Ranking UBC residences by smell, hauntedness and more

Walter Gage feels like a level in a mid-2000s horror video game. Geoff Lister

Living on campus is confusing. The sheer amount of residences can be overwhelming to consider. Thinking about more than one thing at a time is confusing, that’s why lists are popular.

Rankings offer clear answers to otherwise unsatisfyingly vague questions. The natural next step is to rank all the residences, but we can go even further. I have made a list of tier lists of all the residences, each with a different criterion. I trekked to each residence I could and gathered data on everything that could ever be important.

Each residence ranked by hallway smell

Jonathan Harris

There is a clear divide between the old and new guard of residences. The line is not drawn by actual age, there is just a different vibe in the older buildings that can not be denied. Ritsumeikan is a perfect example, in its 27 years, it has developed a warm, yeasty smell. Exchange is the opposite. Every part of it is fresh. It smells like rain with sweet berry tones. On the other extremity of this tier list, the older parts of Totem Park stand alone. The hallways there smell like a barely operational motel, its odour is dully acrid and stays in the nose longer than it has any right to.

How fast is the elevator in each residence

Jonathan Harris

The elevators in Place Vanier is offensively slow. I can understand why Fraser Hall and Ritsumeikan have bad elevators. Both of them on the shorter side and the residents know what they’re getting into. Place Vanier has absolutely no excuse. There are hundreds of students who live in Place Vanier and have never experienced a prompt elevator, tragic.

Largest animal spotted in each residence

Jonathan Harris

Raccoons are constant in the eastern and southern residences. I am so thankful for and so lucky that I get to study beside the raccoons. Anyone north of the Nest is robbed of the chance of seeing our lovely campus garbage babies. The research for this tier list was difficult, many residents didn’t comprehend the size of animals. Students would say “probably a squirrel”, until being reminded of raccoons. One subject of our inquiry even said: “well it depends if you count a raccoon as bigger, cause I’ve seen way more squirrels.” A resident of the newer part of Totem Park said he saw a bear. While that being the truth is astronomically unlikely, who am I to judge.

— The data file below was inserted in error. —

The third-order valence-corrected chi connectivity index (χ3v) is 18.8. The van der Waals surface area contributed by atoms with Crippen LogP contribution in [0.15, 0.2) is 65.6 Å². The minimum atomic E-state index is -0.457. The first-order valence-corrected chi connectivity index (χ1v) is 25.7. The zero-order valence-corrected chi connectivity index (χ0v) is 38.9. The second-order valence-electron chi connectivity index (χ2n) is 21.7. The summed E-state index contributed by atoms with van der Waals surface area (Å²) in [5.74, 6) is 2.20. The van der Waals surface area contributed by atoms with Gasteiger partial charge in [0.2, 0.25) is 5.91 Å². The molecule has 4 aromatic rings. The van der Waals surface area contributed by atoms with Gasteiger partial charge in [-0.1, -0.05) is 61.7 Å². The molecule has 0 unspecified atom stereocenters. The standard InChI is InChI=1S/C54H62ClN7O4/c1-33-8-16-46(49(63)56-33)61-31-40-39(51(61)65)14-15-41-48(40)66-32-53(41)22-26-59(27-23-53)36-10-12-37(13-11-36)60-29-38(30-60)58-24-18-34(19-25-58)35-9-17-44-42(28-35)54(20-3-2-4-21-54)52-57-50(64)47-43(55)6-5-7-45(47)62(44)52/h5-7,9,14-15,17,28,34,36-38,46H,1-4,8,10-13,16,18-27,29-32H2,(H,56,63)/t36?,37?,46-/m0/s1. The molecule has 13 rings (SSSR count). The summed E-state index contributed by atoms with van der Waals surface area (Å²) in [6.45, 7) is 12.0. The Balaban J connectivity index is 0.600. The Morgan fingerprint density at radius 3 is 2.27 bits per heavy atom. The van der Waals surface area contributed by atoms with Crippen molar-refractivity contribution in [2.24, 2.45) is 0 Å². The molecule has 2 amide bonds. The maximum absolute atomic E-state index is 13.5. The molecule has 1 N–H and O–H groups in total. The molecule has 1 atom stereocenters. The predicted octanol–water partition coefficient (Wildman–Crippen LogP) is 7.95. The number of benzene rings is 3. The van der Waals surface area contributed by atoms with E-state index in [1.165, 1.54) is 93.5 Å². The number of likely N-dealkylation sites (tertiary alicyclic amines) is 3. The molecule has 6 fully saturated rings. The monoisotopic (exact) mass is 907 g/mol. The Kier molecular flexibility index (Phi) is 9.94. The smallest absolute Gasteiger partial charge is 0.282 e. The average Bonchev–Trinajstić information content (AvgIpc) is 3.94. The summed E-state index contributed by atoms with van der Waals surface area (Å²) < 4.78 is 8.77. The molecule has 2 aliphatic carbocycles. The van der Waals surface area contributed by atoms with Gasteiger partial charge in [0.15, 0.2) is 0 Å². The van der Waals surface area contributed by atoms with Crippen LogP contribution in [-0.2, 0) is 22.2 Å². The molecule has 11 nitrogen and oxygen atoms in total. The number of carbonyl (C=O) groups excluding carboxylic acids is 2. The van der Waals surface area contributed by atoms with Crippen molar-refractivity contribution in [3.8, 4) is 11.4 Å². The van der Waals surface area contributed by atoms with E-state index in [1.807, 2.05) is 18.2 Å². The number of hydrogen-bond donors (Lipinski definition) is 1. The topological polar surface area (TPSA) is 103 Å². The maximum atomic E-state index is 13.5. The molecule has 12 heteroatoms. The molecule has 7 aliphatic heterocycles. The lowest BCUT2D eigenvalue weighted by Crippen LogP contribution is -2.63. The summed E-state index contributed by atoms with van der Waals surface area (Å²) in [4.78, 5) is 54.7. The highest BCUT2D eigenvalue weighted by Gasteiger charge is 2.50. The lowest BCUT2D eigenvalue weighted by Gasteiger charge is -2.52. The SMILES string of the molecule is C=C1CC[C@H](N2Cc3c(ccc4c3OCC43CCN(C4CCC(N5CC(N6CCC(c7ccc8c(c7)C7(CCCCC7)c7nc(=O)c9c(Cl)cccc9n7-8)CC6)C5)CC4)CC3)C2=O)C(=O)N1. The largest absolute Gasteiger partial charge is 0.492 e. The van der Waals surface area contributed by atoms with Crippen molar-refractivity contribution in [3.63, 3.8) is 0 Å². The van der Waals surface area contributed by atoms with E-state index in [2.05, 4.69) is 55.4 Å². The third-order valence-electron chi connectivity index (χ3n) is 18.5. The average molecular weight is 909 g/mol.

Can you sleep in the public lounge of each residence

Jonathan Harris

A lounge must be comfy. The word itself demands it, lounge, it says take it easy, lean that chair back, get comfortable. You likely won’t ever have to actually sleep in your lounge. After all, each residence does have beds, but if you can sleep in your lounge it illustrates a standard of comfort. Walter Gage had the largest lounge by far. Ritsumeikan was impossible to sleep in but it had a dojo. Depending on your priorities a dojo could be far more valuable than any lounge.

How haunted is each residence

Jonathan Harris

Iona House is just haunted enough. Something feels wrong about it but it is clean and new. You get the nice clean interior and also an absolutely medieval structure. Walter Gage dim drab lighting and many small floors mean you don’t see many people around. It feels like a level in a mid-2000s horror video game. Ritsumeikan is the most thoroughly cursed residence. It’s hallways twist and wind with panels knocked off from flooding. The death throes of the Ritsumeikan elevator are heard in its steely whine. Consider this a warning.

I asked the first person in each residence that I saw if they recommend this building or not

Jonathan Harris

I only asked one person at each residence and at each I only received one response, well, except for Walter Gage. I asked one resident and got eight people resoundingly warning me about living at Walter Gage. If you know anyone who lives at Walter Gage: shoot them a text, invite them to a party, give them a hug. None of us can hope to imagine the hardship they are going through.